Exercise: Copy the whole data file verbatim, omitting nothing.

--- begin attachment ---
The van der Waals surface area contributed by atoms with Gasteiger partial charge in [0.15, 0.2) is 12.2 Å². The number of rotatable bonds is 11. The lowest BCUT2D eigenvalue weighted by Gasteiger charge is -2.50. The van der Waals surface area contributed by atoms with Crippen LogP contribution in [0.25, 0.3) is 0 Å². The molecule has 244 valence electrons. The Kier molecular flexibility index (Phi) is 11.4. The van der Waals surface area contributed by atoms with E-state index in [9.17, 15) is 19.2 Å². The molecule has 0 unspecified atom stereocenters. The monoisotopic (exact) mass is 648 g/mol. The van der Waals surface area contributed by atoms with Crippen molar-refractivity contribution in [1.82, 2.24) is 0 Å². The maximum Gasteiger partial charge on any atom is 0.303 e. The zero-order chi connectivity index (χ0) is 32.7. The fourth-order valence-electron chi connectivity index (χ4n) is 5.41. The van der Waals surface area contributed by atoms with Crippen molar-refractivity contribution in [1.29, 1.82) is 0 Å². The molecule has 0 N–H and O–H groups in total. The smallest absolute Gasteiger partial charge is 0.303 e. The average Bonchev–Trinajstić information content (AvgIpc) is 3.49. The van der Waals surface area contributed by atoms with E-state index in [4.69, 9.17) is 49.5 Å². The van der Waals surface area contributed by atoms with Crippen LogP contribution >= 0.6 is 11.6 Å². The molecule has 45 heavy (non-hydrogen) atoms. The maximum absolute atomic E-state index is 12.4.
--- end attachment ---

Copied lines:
The van der Waals surface area contributed by atoms with Gasteiger partial charge in [0.15, 0.2) is 12.2 Å². The number of rotatable bonds is 11. The lowest BCUT2D eigenvalue weighted by Gasteiger charge is -2.50. The van der Waals surface area contributed by atoms with Crippen LogP contribution in [0.25, 0.3) is 0 Å². The molecule has 244 valence electrons. The Kier molecular flexibility index (Phi) is 11.4. The van der Waals surface area contributed by atoms with E-state index in [9.17, 15) is 19.2 Å². The molecule has 0 unspecified atom stereocenters. The monoisotopic (exact) mass is 648 g/mol. The van der Waals surface area contributed by atoms with Crippen molar-refractivity contribution in [1.82, 2.24) is 0 Å². The maximum Gasteiger partial charge on any atom is 0.303 e. The zero-order chi connectivity index (χ0) is 32.7. The fourth-order valence-electron chi connectivity index (χ4n) is 5.41. The van der Waals surface area contributed by atoms with Crippen molar-refractivity contribution in [1.29, 1.82) is 0 Å². The molecule has 0 N–H and O–H groups in total. The smallest absolute Gasteiger partial charge is 0.303 e. The average Bonchev–Trinajstić information content (AvgIpc) is 3.49. The van der Waals surface area contributed by atoms with E-state index in [4.69, 9.17) is 49.5 Å². The van der Waals surface area contributed by atoms with Crippen LogP contribution >= 0.6 is 11.6 Å². The molecule has 45 heavy (non-hydrogen) atoms. The maximum absolute atomic E-state index is 12.4.